Gray Little Known Secrets Vol Mgmgt Feb 06

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Information about Gray Little Known Secrets Vol Mgmgt Feb 06
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Published on December 30, 2007

Author: Savina

Source: authorstream.com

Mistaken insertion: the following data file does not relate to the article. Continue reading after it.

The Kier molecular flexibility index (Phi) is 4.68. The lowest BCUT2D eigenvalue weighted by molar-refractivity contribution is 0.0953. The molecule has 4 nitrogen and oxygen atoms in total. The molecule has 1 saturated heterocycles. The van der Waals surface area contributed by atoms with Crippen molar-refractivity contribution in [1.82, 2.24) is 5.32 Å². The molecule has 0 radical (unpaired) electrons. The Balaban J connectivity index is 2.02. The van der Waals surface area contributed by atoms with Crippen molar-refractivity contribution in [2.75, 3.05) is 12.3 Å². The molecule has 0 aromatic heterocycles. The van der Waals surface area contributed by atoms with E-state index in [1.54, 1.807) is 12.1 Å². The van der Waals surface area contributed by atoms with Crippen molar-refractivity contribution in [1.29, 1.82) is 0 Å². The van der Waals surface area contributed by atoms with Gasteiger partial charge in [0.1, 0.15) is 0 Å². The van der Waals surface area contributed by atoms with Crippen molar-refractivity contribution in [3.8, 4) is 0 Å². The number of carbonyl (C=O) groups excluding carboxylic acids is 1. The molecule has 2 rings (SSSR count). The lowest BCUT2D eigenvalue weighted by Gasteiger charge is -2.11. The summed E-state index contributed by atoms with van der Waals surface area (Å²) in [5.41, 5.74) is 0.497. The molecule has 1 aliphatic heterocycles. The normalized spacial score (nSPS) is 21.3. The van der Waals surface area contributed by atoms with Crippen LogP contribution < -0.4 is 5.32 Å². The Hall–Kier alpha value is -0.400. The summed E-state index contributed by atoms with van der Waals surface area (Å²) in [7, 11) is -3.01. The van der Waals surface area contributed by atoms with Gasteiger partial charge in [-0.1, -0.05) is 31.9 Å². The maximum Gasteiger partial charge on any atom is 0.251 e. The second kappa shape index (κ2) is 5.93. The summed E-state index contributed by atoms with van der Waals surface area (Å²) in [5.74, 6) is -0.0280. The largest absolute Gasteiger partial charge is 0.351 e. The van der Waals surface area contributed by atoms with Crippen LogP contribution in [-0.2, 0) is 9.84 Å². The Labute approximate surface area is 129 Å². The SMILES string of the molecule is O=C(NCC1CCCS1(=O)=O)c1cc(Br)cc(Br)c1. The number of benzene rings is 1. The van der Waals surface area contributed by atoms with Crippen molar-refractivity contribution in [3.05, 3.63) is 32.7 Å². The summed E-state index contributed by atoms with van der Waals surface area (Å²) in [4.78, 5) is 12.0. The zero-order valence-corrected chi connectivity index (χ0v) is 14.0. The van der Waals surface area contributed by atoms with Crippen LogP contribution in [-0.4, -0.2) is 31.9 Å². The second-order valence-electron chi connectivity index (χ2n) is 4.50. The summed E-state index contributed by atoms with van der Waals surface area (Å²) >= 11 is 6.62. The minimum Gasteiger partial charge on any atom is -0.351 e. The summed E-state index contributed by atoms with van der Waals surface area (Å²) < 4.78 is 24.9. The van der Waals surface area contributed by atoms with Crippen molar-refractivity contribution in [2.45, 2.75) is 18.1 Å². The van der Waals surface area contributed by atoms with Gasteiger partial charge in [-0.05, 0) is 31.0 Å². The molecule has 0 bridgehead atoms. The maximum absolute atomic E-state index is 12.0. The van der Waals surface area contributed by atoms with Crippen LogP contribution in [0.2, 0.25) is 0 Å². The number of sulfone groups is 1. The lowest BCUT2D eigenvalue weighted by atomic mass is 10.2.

Slide1:  Brad S. Gray Vice President Global Initiatives and Leadership Development The Best Secrets to Effective Early 21st Century Volunteer Management Fact About Today’s Volunteers:  Fact About Today’s Volunteers Today’s volunteers are employed people The majority of today’s volunteers are employed people and the trends and patterns emerging in the workplace hold interesting clues and insights into potential shifts in volunteer programs. February, 2004 Exploring Employment Trends for Volunteer Insights Exploring Employment Trends for Volunteer Insights. Merrill Associates. What the Generational Demographics Tell Us:  What the Generational Demographics Tell Us Generational research tells us that each successive generation has brought different values than the proceeding generation. Those same generational differences have led to changes in volunteer programs. Managers of volunteers have seen increasing emphasis on: short term or episodic volunteering; professionalization and; impact measurements These changes are the direct result of volunteer pressure to make volunteer work more compatible with life and work styles, to be more effective and efficient, and to be more accountable to volunteers. Can volunteer work blend with family time or recreational time? Volunteer programs should offer greater options for engagement, as well as market volunteerism as part of a balanced life that includes family, work and recreation. February, 2004 Exploring Employment Trends for Volunteer Insights Exploring Employment Trends for Volunteer Insights. Merrill Associates. Slide4:  Potential employees are looking for different things from their work life than they were a decade ago. Today’s employees are looking for balance. Sixty hour work weeks, extended travel schedules, dinner meetings, breakfast meetings, weekend training and work schedules must be put into perspective in relation to family life, community involvement and recreation. Employees are looking for a synergistic approach to life. Work is a piece of a bigger picture. (Blandford, 2004, p139) February, 2004 Exploring Employment Trends for Volunteer Insights Exploring Employment Trends for Volunteer Insights. Merrill Associates. THEMES: What Are Volunteers Looking For?:  THEMES: What Are Volunteers Looking For? Meaningful Involvement Strategic Volunteer Involvement Telling The Story(ies) Professional Personnel Management Job Descriptions and Team Relevance Marketing Opportunity Slide6:  THE GENERATIONAL DEMOGRAPHICS Management & Recruitment of Volunteers Baby Boomers:  Baby Boomers Largest generation in modern times Represent 1/3 of the total U.S. population and 43% of the adult population There are two “waves” of Baby Boomers Older wave associated with: Cold War, civil rights, women’s rights, Vietnam Younger wave associated with: Watergate, the Iran hostage crisis, Reagan years Best educated generation in U.S. history They married and had children later and are more likely to get divorced Baby Boomers (con’t):  Baby Boomers (con’t) They consist of 1/3 of the population yet have 44% of the discretionary income More live in poverty than in the “yuppie lifestyle” Dual income households, everybody works Personal job satisfaction rather than financial reward is the strongest motivating factor Leisure time is a precious commodity Values: They feel they have many choices and the value them highly Otherwise, marriage, home, family , and work top the list Religion/spirituality also very important Demographics of Management & Recruitment:  Demographics of Management & Recruitment Baby Boomers volunteer at a higher rate than the overall U.S. population, and volunteer a greater average number of hours per week. Successful Volunteer Initiatives - Baby Boomers:  Successful Volunteer Initiatives - Baby Boomers Word of mouth, personal requests from trusted friends and coworkers They like the electronic media—email, web, hand held PC’s Brief, readable, funny communications with a social orientation Flexibility – length of commitment, one-time/project opportunities, “come as you can” approach, option to cancel Easy and convenient—easy to get information, easy to sign up, convenient to work or home, begin and ending time, all time option Meaningful opportunities—potential to bring about community change, share special skills and talents, cultivate personal leadership and greater opportunity, reciprocal meeting of personal and community needs Successful Volunteer Initiatives - Baby Boomers (con’t):  Successful Volunteer Initiatives - Baby Boomers (con’t) Enjoyable work—fun, variety of work, variety of target groups, variety of interaction Family service—combination of service for different family members, daycare available or service available for children Learning from the experience—develop new skills, become more aware of the community Team spirit—opportunity to diversify circles of relationships/acquaintances, special events, building team Meaningful and frequent recognition—formal and informal, steady reinforcement, communicate needs, evidence of direct impact, individual contribution makes a difference Generation X:  Generation X Smaller group of people born between 1965 - 1978 (today between the ages of 27 - 40) Can pick and choose jobs to some extent First generation to be raised in day care—identify largely with their peers Latch-kids, felt abandoned as they grew up Many were children of divorce and the media told them they were stupid, so they turned to their peers for support Kirsty Doig, American Demographics Generation X:  Generation X “Brash”—attitude of enlightenment Not intimidated by superiors or hierarchy Not excited about paying dues or about growing up— They are delaying marriage, and single Xer’s place high priority on their social life Skeptical about business values—attracted to authenticity Want to see the big picture Crave feedback and recognition at work Want a work environment concerned with personal growth Want job gratification Generation X:  Generation X Feel paralyzed by the largess and quantity of social problems Feel like they have inherited someone else’s problems Seek balance and LOCAL activism vs the “changing the world” attitude of the boomers Prefer result oriented activism with a local focus Interest in the environment and in travel Successful Volunteer Initiatives – Gen X:  Successful Volunteer Initiatives – Gen X Local focus with “big picture” provided Need for recognition and feedback Must include an interest in their peers and socializing Environment and travel relationships to service Diminish the role of hierarchies and authority Don’t try to change the world with your program for them These individuals are not seeking advancement, they are interested in “authentic meaning” Successful Volunteer Initiatives - Gen X (con’t):  Successful Volunteer Initiatives - Gen X (con’t) Well defined, short-term, episodic opportunities to volunteer, with group projects Meaningful work Opportunities for personal growth To reach this group you must use the web, email, and hand held PC’s The 21st Century Generation:  The 21st Century Generation This group has never lived without the World Wide Web or email that they can remember Bush, Clinton, Bush is the depth of their political awareness. Reagan is the name of an airport in Washington, D.C. Although when he died last year they put a face to the name for the first time unless they recognized him from fifth grade civics class text book. Vietnam is a new tourist destination and a big black stone memorial Their “war knowledge” are wars that were fought a long time ago called “Dessert Storm” and “Kosovo.” They know much more about Elian Gonzales than these wars fought so long ago. Volunteer Potential – The 21st Century Generation:  Volunteer Potential – The 21st Century Generation These initiatives can be identified but are better formulated at this point by principles defining the group: The group as a whole is very serious minded They respect and even admire authority They find meaning in the simple things They are best reached through the electronic media (an absolute) The story is still being written, stay tuned and pay attention! Slide19:  Considerations & Approaches That Must Be A Part of Successful Volunteer Leadership Considerations & Approaches:  Considerations & Approaches Acquisition of new knowledge and skills that lead to personal and professional development. Advertising for consensus builders, team players and creative thinkers, yet many volunteer programs continue to ask for task-specific workers to fill well defined, highly structured roles. This approach is counter productive for effectiveness and efficiency.. There is often considerable disconnect between an evolving working environment that promotes team projects, flexibility and skill development and a more traditional and static volunteer environment. February, 2004 Exploring Employment Trends for Volunteer Insights Exploring Employment Trends for Volunteer Insights. Merrill Associates. Considerations & Approaches:  Considerations & Approaches Volunteer recruiting is often still based on a non-interview model, yet changing expectations are leading to changes in processes like interviewing and job design. Volunteers experience interviews in their workplaces that are now a two-way inquiry where the applicant showcases his/her skills and talents and the organization sells its culture and vision to the applicant (Blandford, 2004). There is an increasing emphasis on team interviews where applicants are evaluated on their ability to be team players and a good fit with the organizational culture. Team interviews are intended to reflect a culture that values team input and collaborative action, with less reliance on the judgment of a single "expert.“ February, 2004 Exploring Employment Trends for Volunteer Insights Exploring Employment Trends for Volunteer Insights. Merrill Associates. Considerations & Approaches:  Considerations & Approaches Job design should be replaced with "job sculpting" as a process for engaging prospective and current volunteers in the process of developing work positions to capitalize on more than skills and talents. Many talented professionals leave their organizations because senior managers don’t understand the psychology of work satisfaction; they assume that people who excel at their work are necessarily happy in their jobs. . . But the fact is, strong skills don’t always lead to job satisfaction. So companies strive to ’sculpt’ jobs in ways that reflect employees’ deeply embedded life interests. (Florida, 2002). February, 2004 Exploring Employment Trends for Volunteer Insights Exploring Employment Trends for Volunteer Insights. Merrill Associates. Considerations & Approaches:  Considerations & Approaches Volunteering can be an opportunity for risk taking. It can be a safe environment for a person to try something new, venture beyond where they have been, spread their creative wings and soar to some new personal height. Job sculpting attempts to draw out and foster creativity and deep personal satisfaction. Innovation is sustainability in the 21st century school. February, 2004 Exploring Employment Trends for Volunteer Insights Exploring Employment Trends for Volunteer Insights. Merrill Associates. Considerations & Approaches:  Considerations & Approaches Volunteers you can expect to recruit are interested in learning new skills that are fostered by functional teams and lateral moves, recognizing that opportunities for upward movement may be limited but opportunities for lifelong learning are powerful incentives for good volunteer retention. Volunteer programs too often slot volunteers into specific functions, activities and/or work, and may never offer a volunteer the opportunity to be cross trained or to move laterally between departments, programs or even events (in the case of special event volunteers). February, 2004 Exploring Employment Trends for Volunteer Insights Exploring Employment Trends for Volunteer Insights. Merrill Associates. Considerations & Approaches:  Considerations & Approaches Recognition and reward must be designed around new systems that recognize and encourage creativity, the ability to apply learning, and the ability to extrapolate from one experience to another. Volunteers must be recognized for team behaviors and initiative, rather than simply showing up and punching in and out, doing their duty. Being there is no longer enough. Longevity is only relevant if it is tied to contribution. Increasingly, experience is only rewarded if it is applied. (Blandford, 2004, p. 139) February, 2004 Exploring Employment Trends for Volunteer Insights Exploring Employment Trends for Volunteer Insights. Merrill Associates. In Summary: The Secrets of Success for Volunteer Management, Recruitment, and Retention:  In Summary: The Secrets of Success for Volunteer Management, Recruitment, and Retention Many volunteer programs rely on certificates, T-shirts, and awards for hours/length of service. They promote the "feel-good" altruistic rewards of volunteering as incentives for enticing and keeping volunteers while volunteers tend to have "egotistic" expectations, such as broadening personal knowledge, making friends and personal satisfaction (Ostwald & Runge, 20040). Managers of volunteers are encouraged to make greater efforts to listen to the expectations volunteers have for their personal performance and satisfaction. Opportunities for skill or issue training, measurement of impact, or opportunities to work with a diverse and changing group of skilled and knowledgeable people may be more appropriate forms of reward for today’s volunteers. February, 2004 Exploring Employment Trends for Volunteer Insights Exploring Employment Trends for Volunteer Insights. Merrill Associates. In Summary: The Secrets of Success for Volunteer Management, Recruitment, and Retention:  In Summary: The Secrets of Success for Volunteer Management, Recruitment, and Retention 3. Volunteers continue to demand opportunities to contribute and grow in an atmosphere that respects personal preferences and a balanced life. 4. Managers of volunteers should look carefully at current systems for interviewing, placing and retaining volunteers. Each new generation of volunteers has new values and expectations. Managers of volunteers must be able to look to the broader trends and issues effecting the workplace and society to extrapolate information and apply it to their volunteer management system. Building volunteer loyalty may require new levels of creativity and innovation! February, 2004 Exploring Employment Trends for Volunteer Insights Exploring Employment Trends for Volunteer Insights. Merrill Associates. References::  References: February, 2004 Exploring Employment Trends for Volunteer Insights Exploring Employment Trends for Volunteer Insights. Merrill Associates. Blandford, Teresa (2004). Expectations changing in the employment relationship. The Columbus Dispatch, Sunday, January 11, 2004. Florida, Richard, (2002). The rise of the creative class. Basic Books: New York. Ostwald, S. & Runge, A. (2004). Volunteers speak out: Motivations for volunteering. The Journal of Volunteer Administration, 22:1, pp. 5-11. Slide29:  Thank You